Thursday, 4:30 PM
Offer has phone ringing off the hook
By Lisa Wangsness, Globe staff
Ryan Fitzgerald, an unemployed 20-year-old who lives with his father in Southbridge, considers himself easy to talk to.
Late Friday, he made it a whole lot easier.
Seized with a desire to "be there" for -- well, everyone -- he posted a video with his cell phone number on YouTube, urging anybody anywhere who wanted to talk for any reason to give him a call.
"I never met you, but I do care," the spiky-haired young man told the world, looking earnestly into the camera.
By Sunday afternoon, he had gotten more than 5,000 phone calls and text messages from around the world. Monday morning at 5 a.m., the free "weekend" minutes on his T-Mobile service were scheduled to run out.
"I havenít quite figured out what Iím going to do about it," he said. "But something needs to be done, because Iím going to end up with a $20,000 phone bill."
Ryan Fitzgerald has had so many text messages he canít respond to them. On Saturday afternoon, he turned the phone to "vibrate" so he could go to a concert by the band Hawthorne Heights, but he said he tries to call back many of those who leave him voice messages. He pledges to keep it up for as long as he can, despite the expense.
"Come Monday, no way Iím going to just hang up on people and say, ĎI donít have the minutes'," he said.
Fitzgerald said he was inspired to act by a video of Juan Mann, whose "Free Hugs" campaign became world famous after video clips of Mann hugging strangers appeared on YouTube. Fitzgerald said he wanted to try a twist on the theme of random human connection.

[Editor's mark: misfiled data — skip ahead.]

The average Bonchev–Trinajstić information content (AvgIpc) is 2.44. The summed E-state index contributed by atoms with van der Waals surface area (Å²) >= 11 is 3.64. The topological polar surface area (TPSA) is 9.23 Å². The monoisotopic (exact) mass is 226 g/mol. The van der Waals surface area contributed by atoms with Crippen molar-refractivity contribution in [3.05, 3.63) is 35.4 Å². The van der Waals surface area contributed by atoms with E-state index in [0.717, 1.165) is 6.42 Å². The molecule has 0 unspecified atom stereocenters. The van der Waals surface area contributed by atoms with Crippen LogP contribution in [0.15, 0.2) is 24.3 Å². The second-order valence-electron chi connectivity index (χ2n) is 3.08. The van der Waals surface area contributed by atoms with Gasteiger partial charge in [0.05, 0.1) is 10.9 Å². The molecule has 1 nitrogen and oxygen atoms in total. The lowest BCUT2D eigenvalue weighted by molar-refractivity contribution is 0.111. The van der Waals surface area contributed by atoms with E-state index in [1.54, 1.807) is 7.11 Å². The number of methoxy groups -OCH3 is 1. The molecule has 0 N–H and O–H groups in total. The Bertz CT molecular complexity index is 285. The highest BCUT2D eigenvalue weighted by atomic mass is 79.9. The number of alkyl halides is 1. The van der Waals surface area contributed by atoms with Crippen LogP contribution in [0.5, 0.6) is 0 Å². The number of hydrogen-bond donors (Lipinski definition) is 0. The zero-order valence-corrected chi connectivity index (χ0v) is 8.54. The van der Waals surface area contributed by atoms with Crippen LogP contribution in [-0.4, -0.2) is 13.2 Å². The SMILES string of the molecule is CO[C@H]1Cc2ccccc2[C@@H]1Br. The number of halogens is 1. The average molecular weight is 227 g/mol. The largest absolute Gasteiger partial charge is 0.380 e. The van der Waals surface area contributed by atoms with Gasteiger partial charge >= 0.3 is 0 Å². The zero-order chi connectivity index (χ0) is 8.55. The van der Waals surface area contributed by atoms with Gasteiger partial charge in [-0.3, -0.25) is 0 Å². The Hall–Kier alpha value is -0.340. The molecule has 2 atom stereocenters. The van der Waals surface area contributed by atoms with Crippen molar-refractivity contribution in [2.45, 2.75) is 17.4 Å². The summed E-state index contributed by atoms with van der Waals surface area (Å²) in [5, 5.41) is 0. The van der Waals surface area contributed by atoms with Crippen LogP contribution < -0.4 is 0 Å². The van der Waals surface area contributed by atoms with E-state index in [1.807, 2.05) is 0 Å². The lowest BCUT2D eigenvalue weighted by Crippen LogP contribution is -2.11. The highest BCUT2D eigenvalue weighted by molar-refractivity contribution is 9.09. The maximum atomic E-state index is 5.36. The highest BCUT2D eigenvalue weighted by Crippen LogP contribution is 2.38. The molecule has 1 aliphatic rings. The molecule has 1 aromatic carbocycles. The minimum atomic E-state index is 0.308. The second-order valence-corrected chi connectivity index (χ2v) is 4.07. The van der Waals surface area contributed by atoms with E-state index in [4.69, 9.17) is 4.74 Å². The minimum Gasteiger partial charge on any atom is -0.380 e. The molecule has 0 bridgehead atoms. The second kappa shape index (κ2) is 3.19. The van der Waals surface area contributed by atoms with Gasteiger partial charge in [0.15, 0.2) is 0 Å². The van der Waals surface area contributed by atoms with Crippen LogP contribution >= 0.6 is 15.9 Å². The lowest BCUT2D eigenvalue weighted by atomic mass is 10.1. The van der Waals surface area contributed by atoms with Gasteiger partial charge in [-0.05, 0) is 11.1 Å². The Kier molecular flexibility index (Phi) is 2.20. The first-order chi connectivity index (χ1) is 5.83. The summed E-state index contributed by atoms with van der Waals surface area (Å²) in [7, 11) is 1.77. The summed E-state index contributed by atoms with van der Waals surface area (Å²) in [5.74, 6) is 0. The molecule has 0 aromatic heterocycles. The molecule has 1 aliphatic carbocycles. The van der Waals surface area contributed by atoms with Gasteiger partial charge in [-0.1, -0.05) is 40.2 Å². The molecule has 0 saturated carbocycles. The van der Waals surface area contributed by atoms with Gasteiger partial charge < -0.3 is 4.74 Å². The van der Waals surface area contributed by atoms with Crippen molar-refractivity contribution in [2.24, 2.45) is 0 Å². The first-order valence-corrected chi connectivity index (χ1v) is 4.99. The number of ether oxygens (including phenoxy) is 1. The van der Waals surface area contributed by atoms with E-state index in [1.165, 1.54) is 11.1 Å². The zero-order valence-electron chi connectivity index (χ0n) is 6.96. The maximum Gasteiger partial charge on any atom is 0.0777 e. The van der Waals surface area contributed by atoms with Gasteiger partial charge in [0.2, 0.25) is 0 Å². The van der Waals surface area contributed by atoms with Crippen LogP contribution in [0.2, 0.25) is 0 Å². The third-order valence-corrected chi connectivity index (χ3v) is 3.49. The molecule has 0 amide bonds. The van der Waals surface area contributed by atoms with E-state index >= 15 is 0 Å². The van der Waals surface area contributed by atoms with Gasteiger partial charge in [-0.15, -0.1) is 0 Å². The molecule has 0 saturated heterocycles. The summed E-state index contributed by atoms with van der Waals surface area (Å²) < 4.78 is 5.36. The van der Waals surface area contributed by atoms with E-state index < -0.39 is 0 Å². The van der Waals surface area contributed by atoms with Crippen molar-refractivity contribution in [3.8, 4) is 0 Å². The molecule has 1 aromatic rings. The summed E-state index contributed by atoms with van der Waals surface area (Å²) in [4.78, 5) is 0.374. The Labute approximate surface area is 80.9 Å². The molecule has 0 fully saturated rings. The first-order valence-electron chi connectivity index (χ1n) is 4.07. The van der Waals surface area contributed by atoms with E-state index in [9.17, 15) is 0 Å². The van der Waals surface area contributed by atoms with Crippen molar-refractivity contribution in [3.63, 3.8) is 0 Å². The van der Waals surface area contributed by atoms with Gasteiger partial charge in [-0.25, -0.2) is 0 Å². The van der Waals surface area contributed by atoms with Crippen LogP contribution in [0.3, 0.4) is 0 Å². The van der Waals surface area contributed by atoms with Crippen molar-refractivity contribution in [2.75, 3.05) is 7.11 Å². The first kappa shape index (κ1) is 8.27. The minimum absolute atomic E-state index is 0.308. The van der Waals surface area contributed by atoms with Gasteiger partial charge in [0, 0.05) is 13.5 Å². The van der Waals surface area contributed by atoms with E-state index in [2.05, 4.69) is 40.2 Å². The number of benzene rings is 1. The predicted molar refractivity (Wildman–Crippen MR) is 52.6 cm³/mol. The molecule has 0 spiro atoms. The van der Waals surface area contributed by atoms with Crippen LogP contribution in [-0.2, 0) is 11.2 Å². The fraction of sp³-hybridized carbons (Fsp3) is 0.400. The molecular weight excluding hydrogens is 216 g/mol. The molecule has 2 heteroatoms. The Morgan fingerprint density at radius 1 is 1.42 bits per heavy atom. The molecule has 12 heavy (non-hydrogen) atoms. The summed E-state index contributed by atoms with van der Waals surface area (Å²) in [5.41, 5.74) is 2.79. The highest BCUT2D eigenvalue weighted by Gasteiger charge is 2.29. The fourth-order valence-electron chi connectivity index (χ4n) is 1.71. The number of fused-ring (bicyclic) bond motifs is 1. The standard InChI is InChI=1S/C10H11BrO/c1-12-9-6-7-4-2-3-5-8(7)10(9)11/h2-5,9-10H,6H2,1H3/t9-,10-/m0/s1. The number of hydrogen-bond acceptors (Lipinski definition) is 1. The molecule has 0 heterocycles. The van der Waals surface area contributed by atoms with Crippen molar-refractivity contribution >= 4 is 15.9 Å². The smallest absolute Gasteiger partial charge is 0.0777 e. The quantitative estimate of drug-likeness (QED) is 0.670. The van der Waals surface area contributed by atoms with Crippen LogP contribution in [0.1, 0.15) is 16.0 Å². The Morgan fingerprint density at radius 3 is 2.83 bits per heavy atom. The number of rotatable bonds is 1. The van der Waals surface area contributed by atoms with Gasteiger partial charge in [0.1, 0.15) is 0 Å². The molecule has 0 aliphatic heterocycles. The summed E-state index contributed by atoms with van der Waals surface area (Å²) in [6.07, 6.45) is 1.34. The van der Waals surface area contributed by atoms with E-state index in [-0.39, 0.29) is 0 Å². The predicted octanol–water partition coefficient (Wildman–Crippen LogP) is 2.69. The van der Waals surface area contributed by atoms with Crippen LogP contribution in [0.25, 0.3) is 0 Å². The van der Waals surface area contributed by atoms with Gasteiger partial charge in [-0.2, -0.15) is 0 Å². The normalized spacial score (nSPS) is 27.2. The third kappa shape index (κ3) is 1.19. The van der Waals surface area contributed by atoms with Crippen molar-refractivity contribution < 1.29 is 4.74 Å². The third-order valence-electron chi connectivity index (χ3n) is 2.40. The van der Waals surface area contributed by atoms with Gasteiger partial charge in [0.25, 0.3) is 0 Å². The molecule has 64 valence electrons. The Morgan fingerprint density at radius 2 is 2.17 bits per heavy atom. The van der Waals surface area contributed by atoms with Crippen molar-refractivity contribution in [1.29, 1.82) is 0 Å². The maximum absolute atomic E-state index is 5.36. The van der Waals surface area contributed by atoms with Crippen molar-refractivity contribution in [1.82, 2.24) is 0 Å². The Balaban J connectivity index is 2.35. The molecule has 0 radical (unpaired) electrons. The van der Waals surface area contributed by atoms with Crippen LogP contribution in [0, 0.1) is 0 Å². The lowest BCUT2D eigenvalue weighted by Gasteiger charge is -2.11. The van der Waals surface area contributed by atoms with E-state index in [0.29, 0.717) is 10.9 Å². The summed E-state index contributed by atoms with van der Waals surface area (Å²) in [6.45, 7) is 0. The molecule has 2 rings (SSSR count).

"Some peopleís own mothers wonít take the time to sit down and talk with them and have a conversation," he said. "But some stranger on YouTube will ... After six seconds, youíre not a stranger anymore, youíre a new kid I just met."
Fitzgerald wasnít the first to broadcast his phone number to hundreds of millions of people. Luke Johnson, a man with shaggy blond hair from Arizona, posted his number on YouTube last September, just to see how many calls he would get. (The answer: more than 138,400 and counting, according to Johnsonís latest voicemail recording.)
But Fitzgerald says his mission is different from Johnsonís -- it is about genuine human interaction, he says, not about sheer volume.
Fitzgerald graduated from high school nearly two years ago. He said he used to think he would study computers, but his YouTube experiment has made him think he might excel in a people-oriented field, such as human resources or psychology.
"I love talking to people," he said. "I just love helping people."